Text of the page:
2023 was not a good year for Reconciliation


2023 started off bad and ended up worse.

On January 23 federal, provincial and territory ministers refused to invite any of the leaders of the Assembly of First Nations, the Métis National Council or the Inuit Tapariit Kanatami to participate in the national health funding meetings being held in Ottawa beginning Feb. 7. Just 18 months earlier, after the last of the Three National Dialogues on Indigenous Health convened after the death of Joyce Echaquan, government leaders committed to engage with Indigenous groups on any issues relating to their health. 

So much for government commitments.

One result: The recently announced National Dental Care Plan (December 13) will have limited impact on Indigenous people in remote communities. “If there are no services in your community, more money doesn’t matter”, says Sheri McKinstry co-founder of the Indigenous Dental Association. First Nations and Inuit populations in Canada had nearly twice as much dental disease and more unmet oral health needs compared to non-Indigenous people, according to a 2017 report from the Office of the Auditor General of Canada. 

On January 12, Human Rights Watch released a scathing report on Canada’s violations of Indigenous rights. The report says that Canada is failing to address long-standing abuses, delivering a rebuke of what it calls the federal government’s inadequate climate policy and violations of the rights of Indigenous people and immigration detainees.“ The report censures the government for its G20-leading public financing of fossil-fuel projects and inadequate measures to support First Nations in adapting to the impacts of climate change.”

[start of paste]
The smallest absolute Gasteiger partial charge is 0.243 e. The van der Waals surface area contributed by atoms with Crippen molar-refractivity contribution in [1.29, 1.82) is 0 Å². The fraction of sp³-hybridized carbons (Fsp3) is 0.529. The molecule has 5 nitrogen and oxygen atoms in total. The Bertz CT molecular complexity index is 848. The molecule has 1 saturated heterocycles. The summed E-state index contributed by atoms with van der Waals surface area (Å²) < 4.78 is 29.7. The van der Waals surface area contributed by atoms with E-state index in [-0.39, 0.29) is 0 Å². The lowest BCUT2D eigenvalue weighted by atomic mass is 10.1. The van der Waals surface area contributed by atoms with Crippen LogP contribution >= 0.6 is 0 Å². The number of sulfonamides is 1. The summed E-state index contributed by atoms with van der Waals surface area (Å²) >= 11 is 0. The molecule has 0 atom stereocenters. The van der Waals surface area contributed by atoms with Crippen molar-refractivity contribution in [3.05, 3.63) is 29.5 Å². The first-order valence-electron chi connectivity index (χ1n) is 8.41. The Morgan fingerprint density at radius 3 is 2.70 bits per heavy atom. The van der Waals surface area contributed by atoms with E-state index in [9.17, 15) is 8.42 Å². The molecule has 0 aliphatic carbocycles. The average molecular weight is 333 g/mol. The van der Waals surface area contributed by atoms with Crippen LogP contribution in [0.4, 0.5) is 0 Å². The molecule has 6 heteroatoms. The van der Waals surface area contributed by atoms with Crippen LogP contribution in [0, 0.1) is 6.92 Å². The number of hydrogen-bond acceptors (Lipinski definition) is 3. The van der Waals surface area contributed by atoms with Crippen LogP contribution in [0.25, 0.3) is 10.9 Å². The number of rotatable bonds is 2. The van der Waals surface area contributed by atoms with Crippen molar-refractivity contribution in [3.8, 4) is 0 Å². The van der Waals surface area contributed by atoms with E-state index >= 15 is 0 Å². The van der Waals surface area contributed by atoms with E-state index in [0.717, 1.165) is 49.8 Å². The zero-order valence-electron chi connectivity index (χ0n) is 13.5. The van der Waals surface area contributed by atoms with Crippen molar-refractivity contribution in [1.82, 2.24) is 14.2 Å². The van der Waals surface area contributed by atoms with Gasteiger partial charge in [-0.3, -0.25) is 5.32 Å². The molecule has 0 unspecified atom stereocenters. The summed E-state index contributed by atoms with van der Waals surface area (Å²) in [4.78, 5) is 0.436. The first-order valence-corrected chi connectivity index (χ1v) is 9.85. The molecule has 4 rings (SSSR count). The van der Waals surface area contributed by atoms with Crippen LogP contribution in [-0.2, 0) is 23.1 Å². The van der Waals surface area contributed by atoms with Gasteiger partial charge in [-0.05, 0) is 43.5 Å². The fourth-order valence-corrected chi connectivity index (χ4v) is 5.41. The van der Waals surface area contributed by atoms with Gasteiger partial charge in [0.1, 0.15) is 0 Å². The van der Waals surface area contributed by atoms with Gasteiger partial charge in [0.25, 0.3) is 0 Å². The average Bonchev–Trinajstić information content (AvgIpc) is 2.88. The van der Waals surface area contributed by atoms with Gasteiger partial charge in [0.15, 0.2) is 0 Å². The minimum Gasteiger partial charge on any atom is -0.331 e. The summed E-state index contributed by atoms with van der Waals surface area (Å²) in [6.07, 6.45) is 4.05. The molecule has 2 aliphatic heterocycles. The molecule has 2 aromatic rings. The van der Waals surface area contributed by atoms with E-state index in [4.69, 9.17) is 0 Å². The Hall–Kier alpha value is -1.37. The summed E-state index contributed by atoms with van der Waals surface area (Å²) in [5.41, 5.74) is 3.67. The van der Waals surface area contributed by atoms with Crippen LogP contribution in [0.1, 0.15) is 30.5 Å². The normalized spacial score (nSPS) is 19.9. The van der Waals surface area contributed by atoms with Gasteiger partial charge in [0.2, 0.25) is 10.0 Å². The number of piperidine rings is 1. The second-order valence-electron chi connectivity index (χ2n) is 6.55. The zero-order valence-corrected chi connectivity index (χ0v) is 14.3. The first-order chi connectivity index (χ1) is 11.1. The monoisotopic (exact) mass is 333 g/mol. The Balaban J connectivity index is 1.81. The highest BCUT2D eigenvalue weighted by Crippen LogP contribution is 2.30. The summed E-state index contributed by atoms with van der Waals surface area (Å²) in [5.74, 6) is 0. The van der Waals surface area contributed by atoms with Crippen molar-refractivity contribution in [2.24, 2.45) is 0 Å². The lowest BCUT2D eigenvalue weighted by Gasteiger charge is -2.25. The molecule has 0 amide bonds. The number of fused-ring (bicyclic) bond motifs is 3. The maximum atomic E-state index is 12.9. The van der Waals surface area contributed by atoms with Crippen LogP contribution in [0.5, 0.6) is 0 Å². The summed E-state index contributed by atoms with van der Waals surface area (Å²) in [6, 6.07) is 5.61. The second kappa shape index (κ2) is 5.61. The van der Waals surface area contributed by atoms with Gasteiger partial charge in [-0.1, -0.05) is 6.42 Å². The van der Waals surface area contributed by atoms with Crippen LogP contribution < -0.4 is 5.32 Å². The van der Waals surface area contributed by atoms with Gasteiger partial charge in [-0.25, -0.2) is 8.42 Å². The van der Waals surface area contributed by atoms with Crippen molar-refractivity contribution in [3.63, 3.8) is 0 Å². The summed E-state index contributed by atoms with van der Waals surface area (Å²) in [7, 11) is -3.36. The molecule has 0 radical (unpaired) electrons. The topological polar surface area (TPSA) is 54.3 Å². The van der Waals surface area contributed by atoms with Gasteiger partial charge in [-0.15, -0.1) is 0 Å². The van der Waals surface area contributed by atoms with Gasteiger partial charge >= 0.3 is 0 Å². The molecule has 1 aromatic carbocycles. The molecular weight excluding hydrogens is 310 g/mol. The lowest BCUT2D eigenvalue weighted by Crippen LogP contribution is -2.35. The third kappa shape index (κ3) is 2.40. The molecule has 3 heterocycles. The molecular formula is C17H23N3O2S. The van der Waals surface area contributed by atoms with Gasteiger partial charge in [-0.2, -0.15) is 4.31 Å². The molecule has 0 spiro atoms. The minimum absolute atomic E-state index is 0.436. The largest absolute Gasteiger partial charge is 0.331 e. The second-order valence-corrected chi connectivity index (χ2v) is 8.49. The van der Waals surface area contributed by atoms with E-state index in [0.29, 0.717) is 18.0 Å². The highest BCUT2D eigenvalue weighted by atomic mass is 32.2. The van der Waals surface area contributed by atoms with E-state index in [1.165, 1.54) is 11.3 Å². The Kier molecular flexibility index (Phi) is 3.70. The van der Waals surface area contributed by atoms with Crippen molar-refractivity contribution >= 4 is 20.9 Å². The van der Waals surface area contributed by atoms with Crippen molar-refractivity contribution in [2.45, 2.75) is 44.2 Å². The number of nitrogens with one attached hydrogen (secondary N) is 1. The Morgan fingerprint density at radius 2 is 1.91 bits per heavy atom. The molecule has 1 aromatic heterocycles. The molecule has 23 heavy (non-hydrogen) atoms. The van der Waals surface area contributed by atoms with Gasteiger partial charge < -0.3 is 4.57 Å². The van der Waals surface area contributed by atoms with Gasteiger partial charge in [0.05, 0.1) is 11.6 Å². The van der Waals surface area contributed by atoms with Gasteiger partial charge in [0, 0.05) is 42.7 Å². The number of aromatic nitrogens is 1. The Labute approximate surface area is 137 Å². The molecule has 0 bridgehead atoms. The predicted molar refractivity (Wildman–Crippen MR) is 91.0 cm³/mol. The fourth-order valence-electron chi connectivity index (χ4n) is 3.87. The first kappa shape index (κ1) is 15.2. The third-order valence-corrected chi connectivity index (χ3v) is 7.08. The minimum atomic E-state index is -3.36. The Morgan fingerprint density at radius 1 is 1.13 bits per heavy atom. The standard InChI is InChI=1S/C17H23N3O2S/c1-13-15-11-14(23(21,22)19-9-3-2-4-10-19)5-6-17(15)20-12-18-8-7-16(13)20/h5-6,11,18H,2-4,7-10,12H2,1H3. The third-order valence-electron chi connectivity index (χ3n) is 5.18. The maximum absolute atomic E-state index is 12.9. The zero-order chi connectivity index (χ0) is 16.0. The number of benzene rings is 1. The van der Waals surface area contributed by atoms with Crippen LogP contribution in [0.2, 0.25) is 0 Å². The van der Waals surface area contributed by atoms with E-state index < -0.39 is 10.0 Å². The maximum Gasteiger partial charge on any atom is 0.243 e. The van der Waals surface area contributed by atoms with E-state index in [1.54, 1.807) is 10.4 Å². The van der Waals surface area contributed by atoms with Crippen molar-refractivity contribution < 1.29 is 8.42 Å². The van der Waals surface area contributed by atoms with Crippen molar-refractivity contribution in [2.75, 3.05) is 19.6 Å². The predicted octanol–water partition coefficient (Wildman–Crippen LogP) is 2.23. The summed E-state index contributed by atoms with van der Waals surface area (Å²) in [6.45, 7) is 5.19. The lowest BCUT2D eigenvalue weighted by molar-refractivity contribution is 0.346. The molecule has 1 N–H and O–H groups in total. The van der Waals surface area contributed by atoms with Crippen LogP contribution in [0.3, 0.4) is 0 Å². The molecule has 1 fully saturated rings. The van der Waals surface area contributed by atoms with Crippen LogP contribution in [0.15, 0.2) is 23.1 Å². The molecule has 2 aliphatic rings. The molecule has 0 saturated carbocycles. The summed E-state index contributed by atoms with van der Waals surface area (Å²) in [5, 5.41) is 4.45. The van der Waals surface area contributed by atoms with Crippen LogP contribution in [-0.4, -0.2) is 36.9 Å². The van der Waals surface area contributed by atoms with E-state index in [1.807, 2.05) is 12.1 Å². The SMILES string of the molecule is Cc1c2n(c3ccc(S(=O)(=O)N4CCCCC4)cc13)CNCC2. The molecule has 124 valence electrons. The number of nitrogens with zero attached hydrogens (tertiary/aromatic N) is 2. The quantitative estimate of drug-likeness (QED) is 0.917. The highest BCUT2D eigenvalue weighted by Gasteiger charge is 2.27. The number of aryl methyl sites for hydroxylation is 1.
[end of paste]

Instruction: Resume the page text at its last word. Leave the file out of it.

On December 12, Amnesty International released a report: “Removed from our land for defending it: Criminalization, Intimidation and Harassment of Wet’suwet’en Land Defenders with 33 recommendations directed at the Governments of Canada and BC, the RCMP and its Critical Response Unit, Coastal Gaslink Pipeline and TC Energy, Forsythe Security and the International Community. “Amnesty International has determined that, under the argument of enforcing the injunction, Canada and British Columbia, through the RCMP, have, and continue to, harass, intimidate, unlawfully surveil and criminalize Wet’suwet’en land defenders and their supporters. “

This is what happens when Indigenous protestors get in the way of an extractive industry who use governments, the courts and the police to protect their interests at the expense of Indigenous rights. Is this what will happen with the Ring of Fire where five First Nations have been excluded from any meaningful consultation? What will happen with First Nations and Métis opposition to the Alberta Sovereignty Within a United Canada Act (Dec. 8, 2022) or the Saskatchewan First Act (March 16, 2023)? Or the Wolastoqey Nation’s title claim in New Brunswick where – again – Indigenous rights are sacrificed for the government’s position: This land is my land, not yours!”

Until that is, the courts step in and rectify longstanding legal injustices. According to CBC News on December 14, “The Canadian government likely owes Indigenous people almost $76 billion for currently filed land claims and lawsuits, recent official reporting says — a sum that’s nearly seven times greater today than when Justin Trudeau became prime minister. 

One way to avoid litigation is to listen. It costs a lot less.

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